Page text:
The dizzying rally in the Shanghai Composite Index has created a lot of buzz in financial circles. The index has doubled since the second half of last year, generating a 150% plus annualized growth rate. The rally has also increased the vociferousness of public debate between the cheerleaders and sceptics of the Chinese model. The former cite China’s impressive economic growth as the lynchpin of the equity market rally. In addition, they argue that the rally is likely to continue as households that have hitherto shunned the market rush to embrace equities. The sceptics, however, continue to harbour doubts on the sustainability of the Chinese growth model. To them, the current stock market rally bears all the hallmarks of a bubble. Who is right then and, more importantly, what investment strategy should you follow?

There is no doubt that China’s economic growth has been spectacular. Since the start of the century, China has added $8 trillion to its gross domestic product (GDP). And, in the process, it has become the second largest economy in the world, generating a vast amount of wealth, both for Chinese nationals and foreigners. Per capita GDP has grown more than six times from less than $1,000 in 2000 to $6,800 in 2013 (multiple sources, Google). Even when compared with the other so-called BRIC economies, Chinese growth has been exceptional. China’s contribution to the aggregate GDP of the BRIC nations increased to 60% in 2013 (BRICS Joint Statistical Publication, 2014,) from 47% in 2000. Despite the breakneck growth, the stock market only went up slightly more than 50% (the Shanghai Composite was 1,366 points at the start of 2000 and 2,116 at the end of 2013). Therefore, the argument seems plausible that the current rally is merely the market catching up with economic reality. This is further supported by the fact that in the US, the S&P 500 broadly tracked the 60% increase in GDP between 2000 and 2013 by going up 40% itself.

The second argument in support of the equity market rally is the increasing participation by Chinese households as they shift portfolio allocation away from low-yielding bank deposits and a rapidly cooling property market. The argument is credible since before the current rally, equity market participation rates were roughly half of that in the US (also see this), and household wealth sitting in bank deposits were more than double. Moreover, the property market has cooled substantially with year-on-year change in newly built house prices collapsing from a 7.7% increase in March 2014 to a 6.1% decline in March 2015 (the seventh consecutive month of decline). This has meant that households have moved from property to the stock market to preserve and enhance wealth.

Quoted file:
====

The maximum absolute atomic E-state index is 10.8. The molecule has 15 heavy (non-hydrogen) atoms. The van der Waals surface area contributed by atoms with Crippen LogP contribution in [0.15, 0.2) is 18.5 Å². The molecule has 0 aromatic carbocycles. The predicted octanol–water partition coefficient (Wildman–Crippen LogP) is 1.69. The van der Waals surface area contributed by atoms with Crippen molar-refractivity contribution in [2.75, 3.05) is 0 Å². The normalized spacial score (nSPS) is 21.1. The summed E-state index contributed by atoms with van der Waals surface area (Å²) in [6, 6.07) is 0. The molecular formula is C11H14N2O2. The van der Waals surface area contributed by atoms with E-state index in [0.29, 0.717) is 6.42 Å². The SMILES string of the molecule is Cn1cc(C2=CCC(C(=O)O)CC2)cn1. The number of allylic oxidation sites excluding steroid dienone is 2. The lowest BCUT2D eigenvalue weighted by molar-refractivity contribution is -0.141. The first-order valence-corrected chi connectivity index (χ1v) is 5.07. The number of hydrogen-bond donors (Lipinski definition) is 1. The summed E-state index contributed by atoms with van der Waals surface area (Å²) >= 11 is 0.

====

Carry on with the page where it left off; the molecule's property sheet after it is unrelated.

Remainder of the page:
However, the rapid increase in prices certainly seems to have some of the hallmarks of a mania. As the chart shows, the Shanghai Composite Index is closely following the pattern of the final euphoric rise of the Nasdaq in the second half of 1999.

Similar to the dot-com bubble, Chinese stock market analysts are citing that “traditional measures of value have little sway". The expectation is that the government will not discourage the equity rally in order to support household wealth as the economy slows. Therefore, monetary policy will remain supportive. It seems awfully like the Chinese version of the “Fed put".

The evidence strongly indicates that the Chinese equity rally has become a self-feeding spiral with speculators entering in anticipation of a further rise. This is supported by the rush to open new trading accounts and the growth in margin debt, which has increased by 1 trillion yuan (around $160 billion, 1% of GDP) since August 2014 according to BNP Paribas.

On balance, the sceptics seem justified in doubting the sustainability of the rally. However, as several investing stalwarts learnt in 1999 and early 2000, betting against a momentum-driven market can be a very unprofitable endeavour. However, riding with the herd is equally foolhardy.

Although largely unplayable, the Chinese equity market offers valuable clues on the larger China story. The rush into stocks is pulling capital away from other areas such as loan and bond markets (traditional wealth management products offered to retail investors were used to channel money into credit markets). This is likely to exacerbate the credit problems which are beginning to surface. Further, the stock market rally, being fuelled by liquidity, does not contradict the thesis of slower future growth and economic readjustment. This does not bode well for commodities due to China’s role as the marginal consumer. Therefore, prices are likely to stay at current low levels for a while longer. Also, the yuan is likely to weaken further as Chinese authorities try and manage the slowdown and downturn in the credit cycle through easy money. The fact that the People’s Bank of China (PBOC) has already cut rates twice in the last six months strongly suggests this to be the case.

In the final analysis, rather than trying to negotiate strong currents in the equity market, investors may be better off punting in connected markets.

Shashank Khare is an investment professional and writer. After studying engineering at IIT-D and business administration at IIM-A, he entered the world of credit derivatives before CDS became a four-letter word. Having successfully batted through the crises, he now indulges his passion for economics, finance and policy.

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